Places do not lose their identity, however far one travels. It is the heart that begins to erode over time. - Joanne Harris (Chocolat)

Places begin to blur into each other. Perhaps that's the brain's way of organising memories, by attaching them to those that are already present.

The novelty factor is not there, if you've seen something similar already.

- The houses built on hills, same in Launceston, same in Hobart, same in Auckland and Christchurch.

- A cloud descended below a mountaintop, the same in Japan, the same on the drive away from Picton.

- Bare trees that look like bones without flesh, on the wild roadsides of South Island. The same grim yet beautiful scene in Wilson's prom.

- A lookout from high above, breathtaking the first time, then all the same thereafter. From high above each city: Auckland, Wellington, Sydney, Melbourne, Shanghai, New York... become indistinguishable.

Moving rapidly through each site, you can only appreciate the place's aesthetic value. But a holiday is not about seeing places; rather, slowing down and doing something you don't usually do, take a break, have a walk, enjoy the company of those you're with, sleep in a comfortable hotel room and enjoy the local cuisine. That's my very lazy idea of a great, slow holiday. After all if it's by sight alone, just turn on your TV or flip through a travel booklet.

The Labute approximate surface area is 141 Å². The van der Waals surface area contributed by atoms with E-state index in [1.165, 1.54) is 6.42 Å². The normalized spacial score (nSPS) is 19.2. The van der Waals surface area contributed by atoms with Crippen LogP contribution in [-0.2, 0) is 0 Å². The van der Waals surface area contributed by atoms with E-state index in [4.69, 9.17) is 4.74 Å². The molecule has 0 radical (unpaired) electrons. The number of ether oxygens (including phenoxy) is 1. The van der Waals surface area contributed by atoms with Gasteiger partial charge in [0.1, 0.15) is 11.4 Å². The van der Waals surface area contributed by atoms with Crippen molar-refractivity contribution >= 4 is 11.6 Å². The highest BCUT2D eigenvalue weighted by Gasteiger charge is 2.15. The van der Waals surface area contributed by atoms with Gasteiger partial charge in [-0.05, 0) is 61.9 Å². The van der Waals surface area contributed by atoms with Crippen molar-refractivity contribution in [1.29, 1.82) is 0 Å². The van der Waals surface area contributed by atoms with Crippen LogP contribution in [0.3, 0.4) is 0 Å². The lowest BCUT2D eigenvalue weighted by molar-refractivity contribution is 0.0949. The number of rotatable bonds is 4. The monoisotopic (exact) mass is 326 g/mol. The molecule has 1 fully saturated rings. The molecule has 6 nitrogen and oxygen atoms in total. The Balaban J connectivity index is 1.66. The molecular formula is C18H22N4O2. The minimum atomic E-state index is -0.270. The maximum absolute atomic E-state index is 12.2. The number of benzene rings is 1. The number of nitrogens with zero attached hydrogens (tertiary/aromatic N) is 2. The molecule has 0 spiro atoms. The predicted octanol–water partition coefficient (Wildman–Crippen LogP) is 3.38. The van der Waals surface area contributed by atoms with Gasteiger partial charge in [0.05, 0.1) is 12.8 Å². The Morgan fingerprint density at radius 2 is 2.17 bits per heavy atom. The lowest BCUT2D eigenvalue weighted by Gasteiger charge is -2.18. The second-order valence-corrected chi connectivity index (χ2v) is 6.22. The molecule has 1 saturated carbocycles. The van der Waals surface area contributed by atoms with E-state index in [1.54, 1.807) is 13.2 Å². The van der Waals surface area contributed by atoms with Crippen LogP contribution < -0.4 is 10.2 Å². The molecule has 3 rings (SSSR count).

How difficult to satisfy and ungrateful we are! And having lived with my family day in day out for the last 10 days, I wanted nothing better than to sit back and enjoy a bit of quiet and time to organise what I need to do for uni. But now, I wish for nothing more than to be surrounded with people, because it's awfully quiet, awfully lonely.

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